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The Study of Speech Sounds

What is Phonetics?
Phonetics is the science of
speech sounds, which aims
to provide the set of
features or properties that
can be used to describe and
distinguish all the sounds
used in human language

Three Stages in Speech

1.The production of the
The study on how speech sounds
are produced is called Articulatory
Phonetics. Sounds are classified
according to the position of the lips
and tongue, how far open the mouth
is, whether or not the vocal cords
are vibrating, etc.

Three Stages in Speech

2. The transmission of the
The study that deals with the
transmission of speech sounds
through the air is called Acoustic
Phonetics. Various instruments are
used to measure the characteristics
of these sound waves. PRAAT is one
of the popular software to analyze
speech sounds.

Three Stages in Speech

3.The reception of message
The study on how speech sounds
are perceived by the listener is
called Auditory Phonetics. For
example, the differences in
aspiration of the phoneme /p/ in
pit and tip.

What is phonology ?

the study of the sound systems of

The study of how speech sounds form
patterns ( Fromkin, Victoria , 2011)- the
patterns could be simple as the fact that
the velar nasal cannot begin a syllable in
English, or as complex as why g is silent
in sign but is pronounced in the related
word signature.

refers both to the linguistic

knowledge that speakers have about
the sound patterns of their language
and to the description of that
knowledge that linguists try to
Phoneme a unit in the sound
system of a language

The importance of
Tells what sounds are in your lg. and which ones
are foreign
Tells what combinations of sounds could be an
actual word or otherwise. E.g. no English word
begins with the consonant sequence zbf and no
words end with the sequence aeh
Explains why certain phonetic features are
important to identify a word
Allows us to adjust our pronunciation of a
morpheme to suit the different phonological
contexts that it occurs in.

The Sound Producing

Sound is produced when air is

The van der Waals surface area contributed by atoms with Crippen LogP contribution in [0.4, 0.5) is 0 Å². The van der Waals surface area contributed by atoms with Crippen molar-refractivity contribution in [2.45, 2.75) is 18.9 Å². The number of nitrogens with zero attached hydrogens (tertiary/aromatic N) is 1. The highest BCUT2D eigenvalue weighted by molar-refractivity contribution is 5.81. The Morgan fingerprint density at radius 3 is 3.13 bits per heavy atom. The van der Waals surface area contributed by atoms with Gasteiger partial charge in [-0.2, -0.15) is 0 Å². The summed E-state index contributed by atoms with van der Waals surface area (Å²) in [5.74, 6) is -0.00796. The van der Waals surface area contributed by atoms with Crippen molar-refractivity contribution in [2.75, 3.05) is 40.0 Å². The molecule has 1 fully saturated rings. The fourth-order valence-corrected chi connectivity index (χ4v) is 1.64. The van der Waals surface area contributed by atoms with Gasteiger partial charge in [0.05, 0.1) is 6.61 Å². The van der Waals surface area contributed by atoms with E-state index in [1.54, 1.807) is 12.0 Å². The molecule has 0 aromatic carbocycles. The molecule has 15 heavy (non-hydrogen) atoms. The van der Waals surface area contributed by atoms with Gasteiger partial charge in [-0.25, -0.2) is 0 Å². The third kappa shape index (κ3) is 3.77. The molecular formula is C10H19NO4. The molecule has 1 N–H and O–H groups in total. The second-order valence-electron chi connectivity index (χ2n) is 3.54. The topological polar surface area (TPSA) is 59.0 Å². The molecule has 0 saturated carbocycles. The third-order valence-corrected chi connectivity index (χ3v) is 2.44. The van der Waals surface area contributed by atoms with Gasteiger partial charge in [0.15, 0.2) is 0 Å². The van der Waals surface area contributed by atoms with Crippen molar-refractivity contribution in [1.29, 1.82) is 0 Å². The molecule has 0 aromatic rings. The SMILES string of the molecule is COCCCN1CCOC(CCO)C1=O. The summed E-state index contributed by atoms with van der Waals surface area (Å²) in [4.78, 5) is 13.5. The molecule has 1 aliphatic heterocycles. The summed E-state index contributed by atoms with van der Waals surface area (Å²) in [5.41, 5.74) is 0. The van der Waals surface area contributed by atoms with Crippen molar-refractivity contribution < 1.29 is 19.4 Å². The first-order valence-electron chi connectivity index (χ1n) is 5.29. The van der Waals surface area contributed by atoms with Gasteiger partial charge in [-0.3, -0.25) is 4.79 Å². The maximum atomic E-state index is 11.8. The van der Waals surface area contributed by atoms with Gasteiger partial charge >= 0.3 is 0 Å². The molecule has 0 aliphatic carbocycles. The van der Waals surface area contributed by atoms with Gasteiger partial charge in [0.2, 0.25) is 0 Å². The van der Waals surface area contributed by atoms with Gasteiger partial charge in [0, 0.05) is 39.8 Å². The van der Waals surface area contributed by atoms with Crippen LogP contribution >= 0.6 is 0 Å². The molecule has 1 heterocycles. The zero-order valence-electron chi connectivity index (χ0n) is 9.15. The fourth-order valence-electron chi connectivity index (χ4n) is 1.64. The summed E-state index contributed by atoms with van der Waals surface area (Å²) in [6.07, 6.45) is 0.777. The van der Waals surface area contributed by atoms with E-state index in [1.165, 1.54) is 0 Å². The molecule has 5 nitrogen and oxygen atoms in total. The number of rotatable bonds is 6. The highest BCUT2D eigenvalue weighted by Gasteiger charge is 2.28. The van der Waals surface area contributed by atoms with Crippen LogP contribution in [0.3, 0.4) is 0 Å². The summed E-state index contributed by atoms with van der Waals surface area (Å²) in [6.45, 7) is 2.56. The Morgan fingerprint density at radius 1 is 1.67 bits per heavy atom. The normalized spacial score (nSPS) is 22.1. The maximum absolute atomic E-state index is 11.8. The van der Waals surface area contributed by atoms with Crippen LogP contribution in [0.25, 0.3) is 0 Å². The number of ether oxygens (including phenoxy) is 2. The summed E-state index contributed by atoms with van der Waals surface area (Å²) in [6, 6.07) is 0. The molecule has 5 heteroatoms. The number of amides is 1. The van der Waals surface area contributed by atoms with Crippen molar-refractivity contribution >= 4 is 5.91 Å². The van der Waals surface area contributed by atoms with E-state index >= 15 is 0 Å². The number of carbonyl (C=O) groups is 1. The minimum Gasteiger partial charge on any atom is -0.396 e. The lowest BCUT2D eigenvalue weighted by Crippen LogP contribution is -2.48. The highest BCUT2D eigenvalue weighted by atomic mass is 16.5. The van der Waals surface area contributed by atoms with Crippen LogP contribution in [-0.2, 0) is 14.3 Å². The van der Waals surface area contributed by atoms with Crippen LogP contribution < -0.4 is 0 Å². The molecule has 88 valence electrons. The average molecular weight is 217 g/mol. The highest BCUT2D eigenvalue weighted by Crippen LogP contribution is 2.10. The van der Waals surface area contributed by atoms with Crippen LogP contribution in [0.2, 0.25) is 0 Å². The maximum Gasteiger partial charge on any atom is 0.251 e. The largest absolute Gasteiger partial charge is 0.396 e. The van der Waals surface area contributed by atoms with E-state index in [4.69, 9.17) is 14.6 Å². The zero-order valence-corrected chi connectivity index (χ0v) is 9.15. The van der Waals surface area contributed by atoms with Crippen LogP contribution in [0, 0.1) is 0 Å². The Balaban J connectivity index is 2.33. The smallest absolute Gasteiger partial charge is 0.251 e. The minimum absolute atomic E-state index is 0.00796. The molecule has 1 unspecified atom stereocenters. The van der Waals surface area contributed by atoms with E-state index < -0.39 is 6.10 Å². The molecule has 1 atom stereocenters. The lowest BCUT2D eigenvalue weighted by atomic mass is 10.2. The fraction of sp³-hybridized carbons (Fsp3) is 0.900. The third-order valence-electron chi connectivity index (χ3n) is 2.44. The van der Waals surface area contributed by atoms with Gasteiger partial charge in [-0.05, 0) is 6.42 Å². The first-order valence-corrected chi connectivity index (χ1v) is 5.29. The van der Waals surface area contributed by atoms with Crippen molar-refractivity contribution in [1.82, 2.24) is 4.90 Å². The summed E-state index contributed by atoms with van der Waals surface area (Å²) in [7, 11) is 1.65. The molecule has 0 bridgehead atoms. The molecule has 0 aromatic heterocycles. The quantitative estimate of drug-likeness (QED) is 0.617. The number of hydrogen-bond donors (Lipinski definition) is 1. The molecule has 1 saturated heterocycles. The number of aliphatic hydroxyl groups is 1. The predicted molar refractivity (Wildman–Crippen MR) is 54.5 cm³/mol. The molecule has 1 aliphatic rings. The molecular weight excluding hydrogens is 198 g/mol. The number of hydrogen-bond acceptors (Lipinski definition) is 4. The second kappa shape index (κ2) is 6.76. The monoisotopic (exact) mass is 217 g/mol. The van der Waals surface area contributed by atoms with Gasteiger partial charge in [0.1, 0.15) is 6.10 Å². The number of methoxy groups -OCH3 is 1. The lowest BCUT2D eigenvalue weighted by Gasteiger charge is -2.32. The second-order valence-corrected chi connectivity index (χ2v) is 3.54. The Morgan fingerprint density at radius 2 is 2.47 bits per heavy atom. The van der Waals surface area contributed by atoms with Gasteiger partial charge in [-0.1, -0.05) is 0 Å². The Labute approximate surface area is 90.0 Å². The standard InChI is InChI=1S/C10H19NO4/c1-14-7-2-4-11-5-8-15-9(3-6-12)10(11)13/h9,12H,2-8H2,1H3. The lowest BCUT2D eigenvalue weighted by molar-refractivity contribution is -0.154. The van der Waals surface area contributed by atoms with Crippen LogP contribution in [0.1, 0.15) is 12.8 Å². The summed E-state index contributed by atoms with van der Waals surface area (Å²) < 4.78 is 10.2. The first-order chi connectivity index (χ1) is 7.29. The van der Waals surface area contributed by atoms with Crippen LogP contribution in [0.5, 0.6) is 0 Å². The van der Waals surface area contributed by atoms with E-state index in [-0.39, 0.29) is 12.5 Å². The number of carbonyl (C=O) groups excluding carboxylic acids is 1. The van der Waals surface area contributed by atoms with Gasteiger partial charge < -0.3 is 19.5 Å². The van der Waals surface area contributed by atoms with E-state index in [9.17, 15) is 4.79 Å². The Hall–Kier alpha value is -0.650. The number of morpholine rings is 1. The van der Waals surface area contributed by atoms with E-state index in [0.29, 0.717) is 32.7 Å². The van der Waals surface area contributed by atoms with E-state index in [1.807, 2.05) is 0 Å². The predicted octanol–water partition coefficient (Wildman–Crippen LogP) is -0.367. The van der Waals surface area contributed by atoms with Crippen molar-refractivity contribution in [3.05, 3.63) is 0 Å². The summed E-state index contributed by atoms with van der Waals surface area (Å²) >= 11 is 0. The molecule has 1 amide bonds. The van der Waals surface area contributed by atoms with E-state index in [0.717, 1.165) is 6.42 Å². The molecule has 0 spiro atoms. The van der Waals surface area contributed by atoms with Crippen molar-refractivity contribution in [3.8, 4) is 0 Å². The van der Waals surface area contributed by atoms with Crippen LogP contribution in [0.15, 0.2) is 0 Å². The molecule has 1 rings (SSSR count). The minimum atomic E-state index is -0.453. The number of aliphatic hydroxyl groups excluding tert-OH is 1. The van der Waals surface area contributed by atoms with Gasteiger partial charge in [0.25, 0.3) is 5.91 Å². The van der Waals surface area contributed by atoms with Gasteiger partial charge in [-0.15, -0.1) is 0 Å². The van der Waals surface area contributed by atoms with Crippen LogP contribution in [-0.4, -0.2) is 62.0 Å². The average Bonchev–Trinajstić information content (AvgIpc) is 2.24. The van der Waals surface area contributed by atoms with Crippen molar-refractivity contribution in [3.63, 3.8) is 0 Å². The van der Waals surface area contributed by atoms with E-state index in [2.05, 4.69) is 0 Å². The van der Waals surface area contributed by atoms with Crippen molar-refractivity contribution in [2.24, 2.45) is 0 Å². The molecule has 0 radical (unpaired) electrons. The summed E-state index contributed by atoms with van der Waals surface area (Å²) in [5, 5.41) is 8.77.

pumped out of our lungs (egressive
pulmonic airstream)
On the way out, air is filtered by
other mechanisms (articulators) to
produce sounds.
These mechanisms are parts of the
vocal tract: larynx, pharynx, oral
cavity, and nasal cavity etc.

The larynx: viewed from above






Articulators above the


1. Larynx
The vocal folds (vocal cords) are located
here. The opening between the folds is
called glottis. The different positions of the
vocal folds (wide, narrow, touching each
other, tightly closed) produce different kind
of sounds.
2. Pharynx
A tube which begins above the larynx. Its
top end is divided into two: the back of the
mouth and the beginning of the nasal cavity

3. Tongue
It can be moved into many different places and
different shapes.





Velum (soft palate)

In speech, it is raised so that air cannot escape
through the nose. Sounds produced in this area
are called velar.
5. Alveolar ridge
It is between the top front teeth and the hard
palate. Sounds made with the tongue touching
here are called alveolar.

6. The hard palate

Sounds made with the tongue touching
the hard palate are called palatal.
7. The teeth (upper and lower)
Sounds made with the tongue touching
the front teeth are called dental.
8. The lips (upper and lower)
They can be pressed together
(bilabial), brought into contact with the
teeth (labiodental), or rounded to
produce lip-shape for vowels like /u:/.

The International Phonetics Alphabet

Developed in 1888, the IPA is a writing
communicate with each other. It follows
an international standard, developed by
the International Phonetic Association,
which provides symbols for all of the
sounds that have been discovered in
the world languages.

The Phonemic Chart

We produce sounds or phonemes of a
language when we speak.
A phoneme is the smallest distinctive unit
in a language (Ladefoged & Johnson, 2011).
Different meanings can be derived from the
use of two different phonemes.
This can be illustrated through Minimal
Pairs (two words that differ in one
phoneme only in the same position
(Denham & Lobeck, 2010))

sip and zip
Both words are identical except for
the initial consonants /s/ and /z/.
What is the difference between the
two phonemes?
Give some other examples.

English Vowels

English Consonants

Tutorial Tasks
In pairs, list the minimal pairs that
you are aware of (at least 20)
Compare the English phonemic chart
to your mother tongue. Are they
similar, or different? How much do
they differ from each other?

Suggested readings.
Fromkin,V., Rodman,R. & Hyams,N.
(2007). An Introduction to Language.
( 8th ed.) Boston: Thomson Heinle.
Roach,P.(2001). English Phonetics
and Phonology. Cambridge:CUP